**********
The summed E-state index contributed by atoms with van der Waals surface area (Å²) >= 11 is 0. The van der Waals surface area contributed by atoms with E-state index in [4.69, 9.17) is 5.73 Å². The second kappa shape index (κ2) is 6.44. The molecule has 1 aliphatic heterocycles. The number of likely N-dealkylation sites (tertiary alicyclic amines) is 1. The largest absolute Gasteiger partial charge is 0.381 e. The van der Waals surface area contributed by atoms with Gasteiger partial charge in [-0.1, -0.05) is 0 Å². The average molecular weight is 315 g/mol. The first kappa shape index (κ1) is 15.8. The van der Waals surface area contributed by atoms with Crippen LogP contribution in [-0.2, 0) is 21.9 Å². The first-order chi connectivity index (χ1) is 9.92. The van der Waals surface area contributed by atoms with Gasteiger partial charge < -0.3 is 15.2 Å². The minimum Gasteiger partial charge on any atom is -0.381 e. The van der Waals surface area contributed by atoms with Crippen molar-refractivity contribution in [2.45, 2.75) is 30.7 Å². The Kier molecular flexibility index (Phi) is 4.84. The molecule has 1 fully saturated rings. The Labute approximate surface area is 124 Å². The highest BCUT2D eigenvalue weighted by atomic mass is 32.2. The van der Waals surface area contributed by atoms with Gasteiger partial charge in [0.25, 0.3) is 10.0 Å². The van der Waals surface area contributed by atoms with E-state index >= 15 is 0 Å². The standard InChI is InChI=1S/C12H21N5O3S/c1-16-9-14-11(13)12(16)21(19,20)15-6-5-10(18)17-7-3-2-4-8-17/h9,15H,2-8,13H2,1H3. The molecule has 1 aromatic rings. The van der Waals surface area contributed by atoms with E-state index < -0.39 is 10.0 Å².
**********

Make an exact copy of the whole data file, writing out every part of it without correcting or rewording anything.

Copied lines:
The summed E-state index contributed by atoms with van der Waals surface area (Å²) >= 11 is 0. The van der Waals surface area contributed by atoms with E-state index in [4.69, 9.17) is 5.73 Å². The second kappa shape index (κ2) is 6.44. The molecule has 1 aliphatic heterocycles. The number of likely N-dealkylation sites (tertiary alicyclic amines) is 1. The largest absolute Gasteiger partial charge is 0.381 e. The van der Waals surface area contributed by atoms with Gasteiger partial charge in [-0.1, -0.05) is 0 Å². The average molecular weight is 315 g/mol. The first kappa shape index (κ1) is 15.8. The van der Waals surface area contributed by atoms with Crippen LogP contribution in [-0.2, 0) is 21.9 Å². The first-order chi connectivity index (χ1) is 9.92. The van der Waals surface area contributed by atoms with Gasteiger partial charge < -0.3 is 15.2 Å². The minimum Gasteiger partial charge on any atom is -0.381 e. The van der Waals surface area contributed by atoms with Crippen molar-refractivity contribution in [2.45, 2.75) is 30.7 Å². The Kier molecular flexibility index (Phi) is 4.84. The molecule has 1 fully saturated rings. The Labute approximate surface area is 124 Å². The highest BCUT2D eigenvalue weighted by atomic mass is 32.2. The van der Waals surface area contributed by atoms with Gasteiger partial charge in [0.25, 0.3) is 10.0 Å². The van der Waals surface area contributed by atoms with E-state index >= 15 is 0 Å². The standard InChI is InChI=1S/C12H21N5O3S/c1-16-9-14-11(13)12(16)21(19,20)15-6-5-10(18)17-7-3-2-4-8-17/h9,15H,2-8,13H2,1H3. The molecule has 1 aromatic rings. The van der Waals surface area contributed by atoms with E-state index < -0.39 is 10.0 Å².